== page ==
January 30, 2015

Editorial

Year of Consecrated Life

As we reported at the time, the Year of Consecrated Life began last Nov. 30, the first Sunday of Advent, and will continue until Feb. 2, 2016. When he announced this a full year before it began, Pope Francis said that it was a call for religious sisters, priests and brothers to “wake up the world” and share the joy of consecrated life with their testimony of faith, hope and service.

Shortly after the year began, on Dec. 16, the Vatican published a 5,000-word report summarizing the problems and challenges women religious in the U.S. see in their communities. It was the result of an apostolic visitation to U.S. communities of women religious carried out between 2009 and 2012. The report encouraged the women to continue discerning how best to live the Gospel in fidelity to their orders’ founding ideals.

“Consecrated life” usually refers to men and women who live in communities recognized by the Church, and who take vows of poverty, chastity and obedience. Technically, though, it also includes secular institutes, consecrated virgins, hermits and societies of apostolic life.

One of the problems of attracting more people to religious life is that the dwindling number of religious has prevented many Catholics from getting to know religious priests, sisters and brothers. That’s why some of the religious communities in the Archdiocese of Indianapolis will have open houses this year. Of course, The Criterion will let you know when they are scheduled.

And if you feel a call to devote your life to God in a more exact way than you can as a layman or laywoman, there are many different religious communities from which to choose. If you check them out in the archdiocesan directory on the archdiocesan website, www.archindy.org, you’ll find 12 orders of men religious and 26 communities of women religious represented. (That includes the Congregation of the Most Holy Redeemer, known as the Redemptorists, represented only by Archbishop Joseph W. Tobin.)

All of these communities have their own particular charism, the gifts and mission that prompted their founders to establish the order. Men and women who might be attracted to the Benedictines, for example, might not be interested in the Franciscans (or vice versa). Some women might be attracted to the cloistered life of the Discalced Carmelite nuns, while other women prefer working with the elderly as a Little Sister of the Poor.

In our archdiocese, the Sisters of Providence of Saint Mary-of-the-Woods, the order founded by St. Theodora Guérin near Terre Haute, is the largest religious community, with 212 women religious living or working in the archdiocese. The Sisters of Providence founded Saint Mary-of-the-Woods College.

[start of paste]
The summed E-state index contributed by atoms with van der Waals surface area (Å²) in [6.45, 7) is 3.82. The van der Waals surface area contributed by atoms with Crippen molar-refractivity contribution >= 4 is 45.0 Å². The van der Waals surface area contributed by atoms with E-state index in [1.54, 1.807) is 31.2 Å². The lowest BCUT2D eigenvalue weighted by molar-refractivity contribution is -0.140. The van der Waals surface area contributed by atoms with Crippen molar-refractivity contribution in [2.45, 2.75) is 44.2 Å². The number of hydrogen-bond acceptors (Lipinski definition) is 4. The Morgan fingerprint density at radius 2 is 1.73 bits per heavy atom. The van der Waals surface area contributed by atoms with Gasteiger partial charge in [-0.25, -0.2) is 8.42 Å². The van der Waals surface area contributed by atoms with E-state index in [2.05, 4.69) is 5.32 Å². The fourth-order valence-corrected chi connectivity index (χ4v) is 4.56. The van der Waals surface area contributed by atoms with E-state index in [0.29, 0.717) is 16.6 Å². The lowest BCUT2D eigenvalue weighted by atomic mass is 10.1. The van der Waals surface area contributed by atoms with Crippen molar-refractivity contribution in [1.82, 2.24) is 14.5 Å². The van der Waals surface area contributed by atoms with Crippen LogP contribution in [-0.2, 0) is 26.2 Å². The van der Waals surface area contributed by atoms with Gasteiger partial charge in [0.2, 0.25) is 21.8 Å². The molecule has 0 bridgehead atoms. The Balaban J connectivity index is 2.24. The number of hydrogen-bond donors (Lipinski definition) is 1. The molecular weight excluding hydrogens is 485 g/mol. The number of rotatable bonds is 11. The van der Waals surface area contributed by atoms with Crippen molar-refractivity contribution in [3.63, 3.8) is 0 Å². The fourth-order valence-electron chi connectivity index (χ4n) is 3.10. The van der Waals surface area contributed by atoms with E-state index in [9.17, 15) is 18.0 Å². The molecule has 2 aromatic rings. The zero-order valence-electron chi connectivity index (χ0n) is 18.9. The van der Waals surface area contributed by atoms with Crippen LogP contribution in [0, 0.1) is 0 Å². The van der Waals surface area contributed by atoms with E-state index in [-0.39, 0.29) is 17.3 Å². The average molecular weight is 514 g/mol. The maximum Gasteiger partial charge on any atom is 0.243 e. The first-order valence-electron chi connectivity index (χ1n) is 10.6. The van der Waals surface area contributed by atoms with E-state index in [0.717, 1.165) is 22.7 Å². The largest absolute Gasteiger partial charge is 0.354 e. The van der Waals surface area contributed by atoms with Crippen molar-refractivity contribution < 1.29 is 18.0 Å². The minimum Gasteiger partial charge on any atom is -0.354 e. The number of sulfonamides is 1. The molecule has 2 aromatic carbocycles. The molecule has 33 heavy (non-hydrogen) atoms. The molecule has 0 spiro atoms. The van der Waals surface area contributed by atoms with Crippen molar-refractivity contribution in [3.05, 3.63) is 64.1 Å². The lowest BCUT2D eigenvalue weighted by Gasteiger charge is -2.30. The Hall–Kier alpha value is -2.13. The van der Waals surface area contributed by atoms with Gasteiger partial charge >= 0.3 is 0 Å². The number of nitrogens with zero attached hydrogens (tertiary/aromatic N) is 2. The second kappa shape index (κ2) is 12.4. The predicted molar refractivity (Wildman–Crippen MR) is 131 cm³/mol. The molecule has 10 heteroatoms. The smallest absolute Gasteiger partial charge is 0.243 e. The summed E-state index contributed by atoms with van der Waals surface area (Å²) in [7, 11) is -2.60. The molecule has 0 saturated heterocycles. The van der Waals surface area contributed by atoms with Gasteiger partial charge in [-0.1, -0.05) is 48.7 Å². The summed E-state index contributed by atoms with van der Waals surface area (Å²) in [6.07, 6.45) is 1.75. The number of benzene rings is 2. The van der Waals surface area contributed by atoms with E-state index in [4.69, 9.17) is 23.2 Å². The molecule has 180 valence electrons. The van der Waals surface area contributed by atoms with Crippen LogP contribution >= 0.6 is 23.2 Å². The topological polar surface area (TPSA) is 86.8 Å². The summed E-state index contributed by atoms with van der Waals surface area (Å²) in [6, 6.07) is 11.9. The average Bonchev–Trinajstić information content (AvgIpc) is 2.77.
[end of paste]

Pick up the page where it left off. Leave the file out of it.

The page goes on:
The second largest is the Congregation of the Sisters of the Third Order of St. Francis in Oldenburg, with 161 professed sisters. This community founded what is now Marian University in Indianapolis.

For men, the largest community in the archdiocese is the Benedictine Saint Meinrad Archabbey in St. Meinrad. It operates Saint Meinrad Seminary and School of Theology, which oversaw the formation of most of the priests who serve in central and southern Indiana. It currently has 35 priests and 17 brothers.

The second largest is the Order of Friars Minor Conventual, whose provincial headquarters and friary are located in Mount St. Francis. It has 21 priests, eight brothers and one permanent deacon.

For the universal Church, the Society of Jesus (the Jesuits) is the largest community of men religious, but there are only nine Jesuits serving in the archdiocese.

The Benedictine communities for men and women are the oldest, founded by St. Benedict and his twin sister, St. Scholastica, early in the sixth century. The Franciscans and Dominicans were founded early in the 13th century, the Jesuits in the 16th century, and the Redemptorists in the 18th century. (St. John Neumann and Blessed Francis Xavier Seelos, both of whom served in the U.S., were Redemptorists.)

Of course, there are more recent communities, including Mother Teresa’s Missionaries of Charity (six of them are in Indianapolis).

Whatever community they’re part of, men and women religious live a life of prayer, work or service, and community. Each is an important part of the consecrated life.

During this Year of Consecrated Life, we hope that more Catholics will become familiar with the work of men and women religious. Get to know them. They’re remarkable people.

—John F. Fink

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